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September 1959

Hereditary Hematuria

Author Affiliations

Los Angeles; Madison, Wis.
Assistant Clinical Professor of Pediatrics, University of California Medical Center at Los Angeles (Dr. Russell). Alfred Dorance Daniels Professor of Pediatrics and Chairman, Department of Pediatrics, University of Wisconsin School of Medicine (Dr. Smith).

AMA Am J Dis Child. 1959;98(3):353-358. doi:10.1001/archpedi.1959.02070020355009

Idiopathic hematuria as a familial, genetically controlled disease is unusual. Reyersbach et al.1 identified this condition in only eight patients in an 18-year period in a large pediatric clinic. Hematuria, per se, is a commonly encountered clinical finding, and that this finding can result from some undefined genetically controlled abnormality must be frequently considered if rather disastrous diagnostic errors are to be avoided.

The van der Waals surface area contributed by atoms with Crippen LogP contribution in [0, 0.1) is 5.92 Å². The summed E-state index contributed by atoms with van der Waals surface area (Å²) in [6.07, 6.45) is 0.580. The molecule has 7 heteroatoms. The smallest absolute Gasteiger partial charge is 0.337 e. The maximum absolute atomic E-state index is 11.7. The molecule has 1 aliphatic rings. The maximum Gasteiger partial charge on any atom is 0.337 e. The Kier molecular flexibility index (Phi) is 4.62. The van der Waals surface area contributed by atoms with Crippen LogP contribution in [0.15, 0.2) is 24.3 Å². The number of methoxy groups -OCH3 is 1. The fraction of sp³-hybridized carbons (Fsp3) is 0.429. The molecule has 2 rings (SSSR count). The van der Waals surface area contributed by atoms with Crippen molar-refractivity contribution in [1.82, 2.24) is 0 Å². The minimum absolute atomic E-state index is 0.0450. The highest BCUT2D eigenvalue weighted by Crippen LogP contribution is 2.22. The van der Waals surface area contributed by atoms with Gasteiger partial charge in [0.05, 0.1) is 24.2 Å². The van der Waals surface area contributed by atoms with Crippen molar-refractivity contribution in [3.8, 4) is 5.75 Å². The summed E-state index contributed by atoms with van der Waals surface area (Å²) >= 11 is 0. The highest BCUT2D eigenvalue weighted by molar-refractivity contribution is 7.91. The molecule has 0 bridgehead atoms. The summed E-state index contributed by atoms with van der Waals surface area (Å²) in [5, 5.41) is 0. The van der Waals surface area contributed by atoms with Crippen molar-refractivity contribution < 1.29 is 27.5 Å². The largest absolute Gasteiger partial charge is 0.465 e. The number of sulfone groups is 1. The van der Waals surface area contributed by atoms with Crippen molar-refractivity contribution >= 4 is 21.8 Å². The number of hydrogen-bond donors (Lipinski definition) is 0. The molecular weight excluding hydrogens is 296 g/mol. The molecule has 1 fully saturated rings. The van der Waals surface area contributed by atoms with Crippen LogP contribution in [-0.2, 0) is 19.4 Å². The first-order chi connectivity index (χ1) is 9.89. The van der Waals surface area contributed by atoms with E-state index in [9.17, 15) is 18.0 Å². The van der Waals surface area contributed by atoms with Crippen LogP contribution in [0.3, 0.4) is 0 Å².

Three persons with asymptomatic hematuria and one who was asymptomatic for about 15 years and eventually succumbed to nephritis have been found in the family to be discussed here. An attempt has been made to gain some insight into the nature of the genetic transmission of the abnormality. The natural history of the disturbance is of interest with particular regard to the long-term prognosis in children found to have this condition.

Family History  The propositus, Case 1, was seen by one of us (E. P. R.)

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